Over the past few years, every designer has seen the surprising outbreak of blackletter types in marketing campaigns for major sports clothing manufacturers, a few phone companies, soft drink makers, and more recently on entertainment and music products. In such campaigns, blackletter type combined with photos of usual daily activity simply adds a level of strength and mystique to things we see and do on a regular basis.
But we couldn’t help noticing that the typography was very odd in such campaigns, where the type overpowers all the other design elements. This is because almost all blackletter fonts ever made express too much strength and time-stamp themselves in a definite manner, thereby eliminating themselves as possible type choices for a variety of common contemporary design approaches, such as minimal, geometric, modular, etc.
So extending the idea of using blackletter in modern design was a bit of a wild goose chase for us. But we finally found the face that completes the equation no other blackletter could fit into: Leather is a digitization and major expansion of Imre Reiner’s forgotten but excellent 1933 Gotika design, which was very much ahead of its time. In its own time this design saw very little use because it caused problems to printers, where the thin serifs and inner bars were too fragile and broke off too easily when used in metal. But now, more than seventy years later, it seems like it was made for current technologies, and it is nothing short of being the perfect candidate for using blackletter in grid-based settings.
Leather has three features usually not found in other blackletter fonts:
- Grid-based geometric strokes and curves: In the early 1930s, blackletter design had already begun interacting back with the modern sans serif it birthed at the turn of the century. This design is one of the very few manifestations of such interaction.
- Fragile, Boboni-like serifs, sprout from mostly expected places in the minuscules, but are sprinkled very aesthetically on some of the majuscules. The overall result is magnificently modern.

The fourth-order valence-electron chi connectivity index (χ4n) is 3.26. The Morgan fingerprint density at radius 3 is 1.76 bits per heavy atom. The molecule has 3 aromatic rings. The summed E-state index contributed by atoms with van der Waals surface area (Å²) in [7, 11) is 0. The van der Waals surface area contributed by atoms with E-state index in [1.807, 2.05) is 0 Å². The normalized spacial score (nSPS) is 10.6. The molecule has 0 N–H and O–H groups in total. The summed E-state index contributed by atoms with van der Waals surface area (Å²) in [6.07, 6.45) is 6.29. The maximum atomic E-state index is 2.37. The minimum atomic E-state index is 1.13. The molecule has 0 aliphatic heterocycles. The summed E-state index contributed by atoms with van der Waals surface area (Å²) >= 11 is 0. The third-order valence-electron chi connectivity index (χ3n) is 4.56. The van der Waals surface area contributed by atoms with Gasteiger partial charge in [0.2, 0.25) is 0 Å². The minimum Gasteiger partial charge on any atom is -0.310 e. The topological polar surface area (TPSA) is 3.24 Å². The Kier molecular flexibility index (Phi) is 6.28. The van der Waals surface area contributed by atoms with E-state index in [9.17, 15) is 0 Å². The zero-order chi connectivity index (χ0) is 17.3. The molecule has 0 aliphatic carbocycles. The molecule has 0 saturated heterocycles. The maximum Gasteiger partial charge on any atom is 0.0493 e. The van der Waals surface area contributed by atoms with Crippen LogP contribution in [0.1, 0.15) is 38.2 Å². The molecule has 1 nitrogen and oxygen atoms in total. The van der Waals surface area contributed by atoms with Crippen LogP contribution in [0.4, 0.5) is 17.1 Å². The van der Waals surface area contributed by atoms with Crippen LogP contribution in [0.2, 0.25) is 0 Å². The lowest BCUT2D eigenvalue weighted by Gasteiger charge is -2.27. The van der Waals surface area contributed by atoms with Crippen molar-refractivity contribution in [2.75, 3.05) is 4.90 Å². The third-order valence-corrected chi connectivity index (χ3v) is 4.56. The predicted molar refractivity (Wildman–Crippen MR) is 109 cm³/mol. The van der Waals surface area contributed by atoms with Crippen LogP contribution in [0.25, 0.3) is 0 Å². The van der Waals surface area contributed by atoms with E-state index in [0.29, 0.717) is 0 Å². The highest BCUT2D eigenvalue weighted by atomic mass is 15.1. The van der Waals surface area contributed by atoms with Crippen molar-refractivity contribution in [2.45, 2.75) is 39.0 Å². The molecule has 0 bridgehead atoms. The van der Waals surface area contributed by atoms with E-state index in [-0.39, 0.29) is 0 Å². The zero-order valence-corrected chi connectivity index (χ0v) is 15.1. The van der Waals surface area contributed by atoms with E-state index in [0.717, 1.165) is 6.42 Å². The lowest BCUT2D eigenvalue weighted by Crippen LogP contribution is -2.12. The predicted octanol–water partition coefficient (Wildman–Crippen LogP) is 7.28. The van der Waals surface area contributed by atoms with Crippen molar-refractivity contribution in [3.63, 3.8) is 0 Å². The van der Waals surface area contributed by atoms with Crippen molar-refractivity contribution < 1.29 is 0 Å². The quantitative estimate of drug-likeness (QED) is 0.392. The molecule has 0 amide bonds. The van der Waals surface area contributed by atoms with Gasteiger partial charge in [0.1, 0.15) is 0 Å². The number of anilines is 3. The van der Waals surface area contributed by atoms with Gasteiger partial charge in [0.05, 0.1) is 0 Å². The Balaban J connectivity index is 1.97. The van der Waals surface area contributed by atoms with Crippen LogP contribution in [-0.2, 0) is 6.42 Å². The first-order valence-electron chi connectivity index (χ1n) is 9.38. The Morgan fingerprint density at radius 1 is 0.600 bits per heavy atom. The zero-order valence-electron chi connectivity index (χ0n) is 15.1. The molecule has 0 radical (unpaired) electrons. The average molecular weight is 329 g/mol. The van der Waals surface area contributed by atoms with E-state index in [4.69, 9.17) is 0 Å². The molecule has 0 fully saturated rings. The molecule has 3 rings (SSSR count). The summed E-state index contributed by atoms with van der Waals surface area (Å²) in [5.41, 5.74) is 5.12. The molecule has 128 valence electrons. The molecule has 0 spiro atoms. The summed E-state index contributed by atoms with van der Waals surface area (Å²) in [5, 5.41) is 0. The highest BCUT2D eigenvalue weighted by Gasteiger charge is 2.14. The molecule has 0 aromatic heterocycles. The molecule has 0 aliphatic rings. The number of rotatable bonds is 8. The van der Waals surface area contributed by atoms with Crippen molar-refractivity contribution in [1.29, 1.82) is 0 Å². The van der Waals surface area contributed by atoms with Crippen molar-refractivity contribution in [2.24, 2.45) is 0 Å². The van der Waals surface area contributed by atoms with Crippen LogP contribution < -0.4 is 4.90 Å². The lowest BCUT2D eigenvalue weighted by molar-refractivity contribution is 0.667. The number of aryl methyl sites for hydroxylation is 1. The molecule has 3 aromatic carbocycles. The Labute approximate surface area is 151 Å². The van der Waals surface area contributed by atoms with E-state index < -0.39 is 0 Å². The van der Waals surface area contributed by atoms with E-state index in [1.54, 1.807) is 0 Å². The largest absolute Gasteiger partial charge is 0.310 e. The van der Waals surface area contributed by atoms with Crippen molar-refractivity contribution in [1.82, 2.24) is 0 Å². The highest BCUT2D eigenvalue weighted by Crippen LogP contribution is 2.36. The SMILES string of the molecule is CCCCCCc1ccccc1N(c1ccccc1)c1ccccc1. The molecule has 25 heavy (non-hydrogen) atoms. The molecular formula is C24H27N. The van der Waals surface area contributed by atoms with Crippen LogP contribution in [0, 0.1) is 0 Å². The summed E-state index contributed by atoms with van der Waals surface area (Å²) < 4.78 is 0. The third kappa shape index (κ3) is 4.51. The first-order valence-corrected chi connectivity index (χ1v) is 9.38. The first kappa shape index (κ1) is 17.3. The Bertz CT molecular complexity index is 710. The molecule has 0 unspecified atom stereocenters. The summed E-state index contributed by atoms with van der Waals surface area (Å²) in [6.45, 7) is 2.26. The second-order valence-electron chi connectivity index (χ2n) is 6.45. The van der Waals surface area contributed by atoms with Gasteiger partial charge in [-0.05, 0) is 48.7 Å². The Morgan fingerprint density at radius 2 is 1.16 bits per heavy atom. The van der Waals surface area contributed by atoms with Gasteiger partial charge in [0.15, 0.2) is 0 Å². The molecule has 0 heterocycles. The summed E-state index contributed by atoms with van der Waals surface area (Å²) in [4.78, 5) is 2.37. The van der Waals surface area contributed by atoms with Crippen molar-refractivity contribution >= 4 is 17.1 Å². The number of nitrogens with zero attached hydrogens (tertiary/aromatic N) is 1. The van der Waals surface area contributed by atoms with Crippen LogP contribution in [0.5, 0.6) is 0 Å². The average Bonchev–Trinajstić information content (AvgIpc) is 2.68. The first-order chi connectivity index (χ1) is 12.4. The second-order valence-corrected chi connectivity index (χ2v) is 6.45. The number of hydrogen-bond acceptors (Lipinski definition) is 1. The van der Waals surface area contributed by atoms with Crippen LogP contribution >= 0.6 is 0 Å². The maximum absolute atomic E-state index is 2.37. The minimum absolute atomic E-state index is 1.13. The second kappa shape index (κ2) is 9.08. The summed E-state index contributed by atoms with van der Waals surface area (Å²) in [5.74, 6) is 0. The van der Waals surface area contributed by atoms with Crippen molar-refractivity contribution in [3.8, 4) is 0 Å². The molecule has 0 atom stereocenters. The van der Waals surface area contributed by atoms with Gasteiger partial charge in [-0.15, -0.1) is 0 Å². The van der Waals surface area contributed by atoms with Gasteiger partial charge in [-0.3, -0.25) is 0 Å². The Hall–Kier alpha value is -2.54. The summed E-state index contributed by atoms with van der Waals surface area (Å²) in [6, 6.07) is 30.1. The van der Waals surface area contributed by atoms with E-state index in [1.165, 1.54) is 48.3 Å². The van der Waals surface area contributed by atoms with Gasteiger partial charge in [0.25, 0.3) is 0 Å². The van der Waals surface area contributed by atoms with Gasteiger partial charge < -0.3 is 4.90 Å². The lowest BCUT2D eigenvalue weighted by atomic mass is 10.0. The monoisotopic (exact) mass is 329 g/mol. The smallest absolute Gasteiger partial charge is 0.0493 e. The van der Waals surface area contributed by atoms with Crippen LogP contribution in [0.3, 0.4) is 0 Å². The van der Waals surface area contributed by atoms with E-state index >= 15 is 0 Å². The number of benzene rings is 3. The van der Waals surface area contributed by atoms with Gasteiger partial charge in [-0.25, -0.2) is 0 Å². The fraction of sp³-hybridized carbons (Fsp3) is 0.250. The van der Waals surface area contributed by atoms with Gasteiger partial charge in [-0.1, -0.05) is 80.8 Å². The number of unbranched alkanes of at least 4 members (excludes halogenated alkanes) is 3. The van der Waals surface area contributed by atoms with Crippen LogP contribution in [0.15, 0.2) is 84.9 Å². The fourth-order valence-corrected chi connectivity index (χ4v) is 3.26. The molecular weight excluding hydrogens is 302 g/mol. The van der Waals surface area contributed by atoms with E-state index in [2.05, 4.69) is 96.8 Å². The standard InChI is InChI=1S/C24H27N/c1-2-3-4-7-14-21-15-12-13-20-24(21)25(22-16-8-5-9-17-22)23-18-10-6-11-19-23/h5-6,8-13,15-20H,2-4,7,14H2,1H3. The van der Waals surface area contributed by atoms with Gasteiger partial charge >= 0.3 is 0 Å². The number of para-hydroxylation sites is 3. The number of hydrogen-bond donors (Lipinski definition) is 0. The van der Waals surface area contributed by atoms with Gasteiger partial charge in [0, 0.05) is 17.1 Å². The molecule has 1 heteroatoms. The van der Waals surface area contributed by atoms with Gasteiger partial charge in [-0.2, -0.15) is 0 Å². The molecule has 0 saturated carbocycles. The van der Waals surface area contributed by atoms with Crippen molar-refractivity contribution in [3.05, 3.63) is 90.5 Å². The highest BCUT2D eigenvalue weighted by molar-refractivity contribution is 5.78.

- The usual complexity of blackletter uppercase’s inner bars is rendered simple, geometric and very visually appealing. The contrast between the inner bars and thick outer strokes creates a surprising circuitry-like effect on some of the letters (D, O, Q), wonderfully plays with the idea of fragile balances on some others (M, N and P), and boldly introduces new concepts on others (B, F, K, L, R).
Our research seems to suggest that the original numerals used with this design in the 1930s were adopted from a previous Imre Reiner typeface. They didn’t really fit with the idea of this font, so we created brand new numerals for Leather. We also expanded the character set to cover all Western Latin-based languages, and scattered plenty of alternates and ligatures throughout the map.
The name, Leather, was derived from a humorous attempt at naming a font. Initially we wanted to call it Black Leather (blackletter…blackleather), but the closer we came to finishing it, the more respect we developed for its attempt to introduce a plausible convergence between two entirely different type categories. Sadly for the art, this idea of convergence didn’t go much further back then, due to technological limitations and the eventual war a few years later. We’re hoping this revival would encourage people to look at blackletter under a new light in these modern times of multiple design influences.